J. R. R. Tolkien Advised his son, Christopher, to memorize the Mass in Latin. The reason for this good advice was that “if you have these [words of the Mass] by heart, you never need for words of joy.” Tolkien spoke of the Tridentine Latin Mass, though most of the joy words, mercifully, survive in the Novus Ordo Latin Mass. He was also speaking not only of the Canon but of the various collects, antiphons, readings, and preparatory prayers.
This passage of Tolkien was cited in Bradley Birzer’s J. R. R. Tolkien: Sanctifying Myth: Understanding Middle Earth, itself a fine book. The notion that we might actually have a “need” to find proper “words of joy” never struck me before. Yet, it is obvious that we do have such a need, but only if there are things that cause us joy. For Christians, the words of joy are most needed, and most found, in our astonishment at the Resurrection, though we recall that in the Nativity scenes, we are brought “tidings of great joy?’ a most elevated expression in its own right.
What are the Latin words for joy that we find in the Mass? We find gaudium, laetitia, and jucunditas. Such words have different connotations. Gaudium means our interior state of mind, whereas laetitia includes that state with some sign of external expression. Jucunditas often can, like voluptas, mean pleasure, though not necessarily in any pejorative sense. But it can also mean delight. What is peculiarly clear in the Latin Mass is that there is indeed something worthy of causing joy in us. We do not make the causa nostrae laetitiae, as the litany says of Our Lady’s relation to the Incarnation. Joy, properly, relates to us. That is, there could be a “cause” of joy, a joyful reality, and in principle, we might have nothing to do with it. We might not even exist, and joy’s cause would still be. Moreover, as Josef Pieper reminds us, we do not really set out to seek joy. It is something secondary. It results from the possession of what is in fact good or worthy or noble in itself, which is what we seek.
My colleague, Joshua Mitchell, wrote the following remarkable sentence: “Life is short, especially for the unbeliever.” I like to juxtapose this insightful sentence with C. S. Lewis’s: “I have never met a mere mortal.” In this sense, even the “unbeliever” is immortal. And I would suggest, in this context, that, subjectively, an unbeliever cannot have gaudium or laetitia, though he may have, fleetingly, jucunditas or voluptas. The unbeliever would, in this sense, have no need for “words of joy,” and generally speaking, in Lucretius, Epicurus, or their modern followers, usually scientists, we find words that indicate resignation, that emphasize the small pleasures.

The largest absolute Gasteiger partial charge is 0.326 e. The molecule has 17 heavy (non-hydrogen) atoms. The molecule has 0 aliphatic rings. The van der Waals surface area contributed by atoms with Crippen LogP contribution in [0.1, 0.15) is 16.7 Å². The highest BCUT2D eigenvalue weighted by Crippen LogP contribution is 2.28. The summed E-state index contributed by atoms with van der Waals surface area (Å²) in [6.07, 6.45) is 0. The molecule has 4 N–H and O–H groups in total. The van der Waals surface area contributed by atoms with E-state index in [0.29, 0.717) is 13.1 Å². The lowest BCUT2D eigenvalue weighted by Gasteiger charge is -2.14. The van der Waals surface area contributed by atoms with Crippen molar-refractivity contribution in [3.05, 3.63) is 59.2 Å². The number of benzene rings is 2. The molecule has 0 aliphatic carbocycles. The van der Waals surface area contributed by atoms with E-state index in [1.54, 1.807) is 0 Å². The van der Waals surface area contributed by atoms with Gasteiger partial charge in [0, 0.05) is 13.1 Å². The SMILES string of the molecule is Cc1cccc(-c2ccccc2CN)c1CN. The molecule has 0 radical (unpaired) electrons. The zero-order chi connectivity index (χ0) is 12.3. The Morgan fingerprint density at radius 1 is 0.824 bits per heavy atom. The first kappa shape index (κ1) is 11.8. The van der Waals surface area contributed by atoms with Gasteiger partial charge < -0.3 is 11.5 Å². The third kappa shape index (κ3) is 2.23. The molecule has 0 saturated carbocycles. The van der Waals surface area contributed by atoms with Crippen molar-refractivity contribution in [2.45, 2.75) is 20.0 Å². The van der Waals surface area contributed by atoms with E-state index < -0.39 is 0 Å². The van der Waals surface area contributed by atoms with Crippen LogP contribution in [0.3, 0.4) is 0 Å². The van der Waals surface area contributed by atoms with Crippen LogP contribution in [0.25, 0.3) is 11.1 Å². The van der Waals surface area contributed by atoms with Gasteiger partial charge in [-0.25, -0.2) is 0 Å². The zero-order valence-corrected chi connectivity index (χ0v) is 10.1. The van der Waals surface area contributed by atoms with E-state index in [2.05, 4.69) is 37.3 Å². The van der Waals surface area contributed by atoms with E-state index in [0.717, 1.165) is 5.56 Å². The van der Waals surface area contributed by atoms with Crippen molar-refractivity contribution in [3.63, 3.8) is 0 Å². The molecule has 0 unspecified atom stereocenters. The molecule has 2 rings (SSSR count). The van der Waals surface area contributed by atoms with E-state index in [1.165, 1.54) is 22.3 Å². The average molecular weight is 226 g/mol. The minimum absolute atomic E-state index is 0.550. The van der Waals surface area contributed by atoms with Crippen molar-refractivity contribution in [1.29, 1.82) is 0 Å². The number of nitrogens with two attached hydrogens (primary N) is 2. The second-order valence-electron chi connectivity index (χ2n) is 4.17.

We Catholics most often encounter “words of joy” in our Mass, when the Latin words have not been, in English translations, downplayed or omitted. If we are deprived of our rightful speech, we are not called to attend to that to which the words point. What is at stake is not language or grammar but realities.
At first sight, it might seem strange that the Mass, which includes “the night before He suffered” and the Sacrifice on the following day that we “commemorate,” should be a sign and constitute the reality of joy. Catholic symbolism, true to its origins, retains both the Cross, the Resurrection, and the Ascension to the Father. Our prayers are Trinitarian, Father, Son, Holy Spirit. Our God contains otherness in unity.
In the Mass, we do not speak of joy or delight or exaltation as if it were something that we constructed for ourselves. What might cause our joy is not some human concoction. We do not cause ourselves. And if we “evolved” from nothing, which is unthinkable, we remain nothing. The unbeliever’s life is indeed very short in such a scheme of things.
The Mass, particularly the Easter Mass, is full of joy and its consequence in praise and outpourings of wonder because there is indeed something to be joyful about. The idea that human beings, from their own resources, could ever give us something that we really want, our very bodily resurrection, is more than ludicrous.
We “need” words of joy when we discover, finally, what is worthy of “having” in some transcendent sense. All other alternatives stand under the judgment of the “short life,” especially for unbelievers. Joy is ultimately more mysterious than sorrow, particularly when we believe, as we do, that our real claim to joy comes from the Man of Sorrows, His birth, life, death, and resurrection. We can only be joyful if there is ultimately something to be joyful about.